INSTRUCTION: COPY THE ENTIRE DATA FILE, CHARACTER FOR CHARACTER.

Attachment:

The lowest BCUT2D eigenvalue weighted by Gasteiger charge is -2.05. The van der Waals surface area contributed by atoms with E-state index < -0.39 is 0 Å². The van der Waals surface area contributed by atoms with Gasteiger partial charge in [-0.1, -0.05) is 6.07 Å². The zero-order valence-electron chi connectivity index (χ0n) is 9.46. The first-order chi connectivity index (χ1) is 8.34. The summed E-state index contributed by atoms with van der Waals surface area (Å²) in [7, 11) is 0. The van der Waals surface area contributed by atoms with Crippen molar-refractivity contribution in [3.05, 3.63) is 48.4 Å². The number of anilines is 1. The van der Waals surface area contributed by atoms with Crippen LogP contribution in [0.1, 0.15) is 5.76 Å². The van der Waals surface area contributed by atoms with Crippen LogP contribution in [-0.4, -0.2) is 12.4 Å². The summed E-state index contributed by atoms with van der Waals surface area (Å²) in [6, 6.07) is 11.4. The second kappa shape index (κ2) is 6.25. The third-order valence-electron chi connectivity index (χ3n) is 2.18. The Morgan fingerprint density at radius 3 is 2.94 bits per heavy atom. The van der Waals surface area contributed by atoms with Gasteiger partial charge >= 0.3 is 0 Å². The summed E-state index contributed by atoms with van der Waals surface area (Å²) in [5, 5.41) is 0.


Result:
The lowest BCUT2D eigenvalue weighted by Gasteiger charge is -2.05. The van der Waals surface area contributed by atoms with E-state index < -0.39 is 0 Å². The van der Waals surface area contributed by atoms with Gasteiger partial charge in [-0.1, -0.05) is 6.07 Å². The zero-order valence-electron chi connectivity index (χ0n) is 9.46. The first-order chi connectivity index (χ1) is 8.34. The summed E-state index contributed by atoms with van der Waals surface area (Å²) in [7, 11) is 0. The van der Waals surface area contributed by atoms with Crippen molar-refractivity contribution in [3.05, 3.63) is 48.4 Å². The number of anilines is 1. The van der Waals surface area contributed by atoms with Crippen LogP contribution in [0.1, 0.15) is 5.76 Å². The van der Waals surface area contributed by atoms with Crippen LogP contribution in [-0.4, -0.2) is 12.4 Å². The summed E-state index contributed by atoms with van der Waals surface area (Å²) in [6, 6.07) is 11.4. The second kappa shape index (κ2) is 6.25. The third-order valence-electron chi connectivity index (χ3n) is 2.18. The Morgan fingerprint density at radius 3 is 2.94 bits per heavy atom. The van der Waals surface area contributed by atoms with Gasteiger partial charge >= 0.3 is 0 Å². The summed E-state index contributed by atoms with van der Waals surface area (Å²) in [5, 5.41) is 0.